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Sunday January 16, 2022

Blood on our hands

December 04, 2021

For too long have we gazed into the abyss – and it is now openly gazing back. Those who rule us should hang their heads in collective shame after yesterday’s horrifying lynching and torching of a Sri Lankan factory manager in Sialkot by an enraged mob of factory workers. Priyantha Kumara had been working in Sialkot for nearly a decade. The mob, it is understood from initial reports, became incensed after news spread that he had torn down a religious poster. Though details are scant, there are questions regarding possible political affiliation or support among the mob for violent political groups such as the TLP. If any of us professes shock that such an attack could take place here, that humanity could sink so low, their surprise would ring rather hollow. Pakistan has become home to more and more incidents involving attacks by mobs on people accused, often falsely, of blasphemy. A few days ago a mob in Charsadda attacked a police station to target a man accused of blasphemy. The police prevented the mob from entering the premises and the IG and senior police officials explained that the man was mentally insane. In 2012, in a village near Islamabad, 14-year-old Rimsha Masih, a mentally challenged girl from the Christian community, was arrested and later found to be completely innocent, the case against her deliberately fabricated by a local cleric. And who can forget the heartbreaking lynching of Mashal Khan – a young man with so much promise. Only last month, the TLP, whose workers beat up and killed policemen, entered into a vague deal with the government. The fact is that we stand here today due to the impunity with which extremist groups operate in the country and the complicity of the state.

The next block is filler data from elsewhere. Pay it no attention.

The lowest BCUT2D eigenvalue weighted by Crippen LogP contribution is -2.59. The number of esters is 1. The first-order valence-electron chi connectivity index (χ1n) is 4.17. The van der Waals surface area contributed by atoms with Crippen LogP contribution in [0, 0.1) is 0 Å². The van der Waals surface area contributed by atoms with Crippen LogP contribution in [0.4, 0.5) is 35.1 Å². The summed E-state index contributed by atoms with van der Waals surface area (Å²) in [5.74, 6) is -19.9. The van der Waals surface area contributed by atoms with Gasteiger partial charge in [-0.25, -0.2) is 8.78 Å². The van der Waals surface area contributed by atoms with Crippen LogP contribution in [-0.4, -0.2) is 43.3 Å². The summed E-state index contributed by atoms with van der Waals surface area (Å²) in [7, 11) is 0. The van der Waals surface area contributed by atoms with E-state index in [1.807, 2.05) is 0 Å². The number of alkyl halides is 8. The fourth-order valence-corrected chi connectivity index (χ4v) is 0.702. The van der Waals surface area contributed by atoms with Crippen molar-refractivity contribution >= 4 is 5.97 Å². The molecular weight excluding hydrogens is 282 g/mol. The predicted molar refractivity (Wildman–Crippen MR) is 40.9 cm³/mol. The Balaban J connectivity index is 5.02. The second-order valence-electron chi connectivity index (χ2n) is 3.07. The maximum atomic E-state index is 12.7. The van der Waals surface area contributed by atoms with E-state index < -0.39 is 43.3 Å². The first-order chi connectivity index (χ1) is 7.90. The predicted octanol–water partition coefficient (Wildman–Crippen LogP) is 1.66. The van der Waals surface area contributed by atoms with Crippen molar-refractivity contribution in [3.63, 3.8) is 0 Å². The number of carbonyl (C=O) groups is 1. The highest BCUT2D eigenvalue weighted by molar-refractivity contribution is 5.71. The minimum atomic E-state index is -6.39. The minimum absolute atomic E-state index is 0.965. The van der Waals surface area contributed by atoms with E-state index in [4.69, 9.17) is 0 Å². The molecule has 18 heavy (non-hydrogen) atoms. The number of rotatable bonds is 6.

Whenever something as horrifying as the Sialkot mob murder happens, we all bring out the neverforget hashtags and vow to make sure this is the last time we allow such a crime to be committed in our name. Then, a few days later, the media finds some new scandal with which to whip up outrage in the name of ratings and all is forgotten. Of course, there are the perfunctory words of condemnation issued by the government and by politicians but the unfortunate fact is that almost all mainstream political parties have benefited from this weaponisation of religion. Past examples show that even police officers are unclear on how to deal with religiously charged mobs as any action by the police raises questions over their faith. Meanwhile, the Punjab chief minister has sought a full report into the incident – something that has rarely, if ever, led to anything of much value.

The brutality on display in Sialkot is once again a reminder that violence and extremism in a country that has lost its very soul is growing even worse. In the case of Priyantha Kumara, we can see what happens when the state cedes space to violent mobs. It is time for the state and government to level with the citizenry. The government needs to draft a concrete plan to deal with growing extremism in the country. We can’t simply be told that talks will be held with militants and violent extremist groups and then everything will miraculously resolve itself. It must be explained, in great detail, exactly what is being done to check the triumphant march of hatred and madness. What deals have been made? What concessions have been placed on the table? If there is to be any red line, what is it? Right now, the government does not deserve the benefit of the doubt. For too long has it coddled and appeased such groups and forces. It needs to decisively break away from them if it does not want to be considered complicit in such acts. We have remained silent for far too long – and this silence now has a lot of blood on its hands.

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